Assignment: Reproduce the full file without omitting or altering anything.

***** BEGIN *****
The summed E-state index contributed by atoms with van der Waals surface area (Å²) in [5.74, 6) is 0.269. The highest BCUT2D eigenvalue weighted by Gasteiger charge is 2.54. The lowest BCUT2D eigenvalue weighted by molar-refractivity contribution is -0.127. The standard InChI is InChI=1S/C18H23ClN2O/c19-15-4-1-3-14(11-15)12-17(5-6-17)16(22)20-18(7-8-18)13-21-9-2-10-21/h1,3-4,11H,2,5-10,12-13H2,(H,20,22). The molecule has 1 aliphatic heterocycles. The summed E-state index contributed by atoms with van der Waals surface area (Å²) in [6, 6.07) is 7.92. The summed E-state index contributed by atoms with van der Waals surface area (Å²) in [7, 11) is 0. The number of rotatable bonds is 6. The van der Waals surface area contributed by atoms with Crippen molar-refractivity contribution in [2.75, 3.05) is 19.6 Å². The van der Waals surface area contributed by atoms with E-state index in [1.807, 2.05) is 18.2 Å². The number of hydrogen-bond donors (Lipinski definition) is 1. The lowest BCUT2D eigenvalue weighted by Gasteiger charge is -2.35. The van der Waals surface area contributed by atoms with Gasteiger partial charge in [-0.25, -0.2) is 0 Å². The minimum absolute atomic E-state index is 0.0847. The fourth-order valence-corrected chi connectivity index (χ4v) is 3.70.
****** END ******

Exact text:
The summed E-state index contributed by atoms with van der Waals surface area (Å²) in [5.74, 6) is 0.269. The highest BCUT2D eigenvalue weighted by Gasteiger charge is 2.54. The lowest BCUT2D eigenvalue weighted by molar-refractivity contribution is -0.127. The standard InChI is InChI=1S/C18H23ClN2O/c19-15-4-1-3-14(11-15)12-17(5-6-17)16(22)20-18(7-8-18)13-21-9-2-10-21/h1,3-4,11H,2,5-10,12-13H2,(H,20,22). The molecule has 1 aliphatic heterocycles. The summed E-state index contributed by atoms with van der Waals surface area (Å²) in [6, 6.07) is 7.92. The summed E-state index contributed by atoms with van der Waals surface area (Å²) in [7, 11) is 0. The number of rotatable bonds is 6. The van der Waals surface area contributed by atoms with Crippen molar-refractivity contribution in [2.75, 3.05) is 19.6 Å². The van der Waals surface area contributed by atoms with E-state index in [1.807, 2.05) is 18.2 Å². The number of hydrogen-bond donors (Lipinski definition) is 1. The lowest BCUT2D eigenvalue weighted by Gasteiger charge is -2.35. The van der Waals surface area contributed by atoms with Gasteiger partial charge in [-0.25, -0.2) is 0 Å². The minimum absolute atomic E-state index is 0.0847. The fourth-order valence-corrected chi connectivity index (χ4v) is 3.70.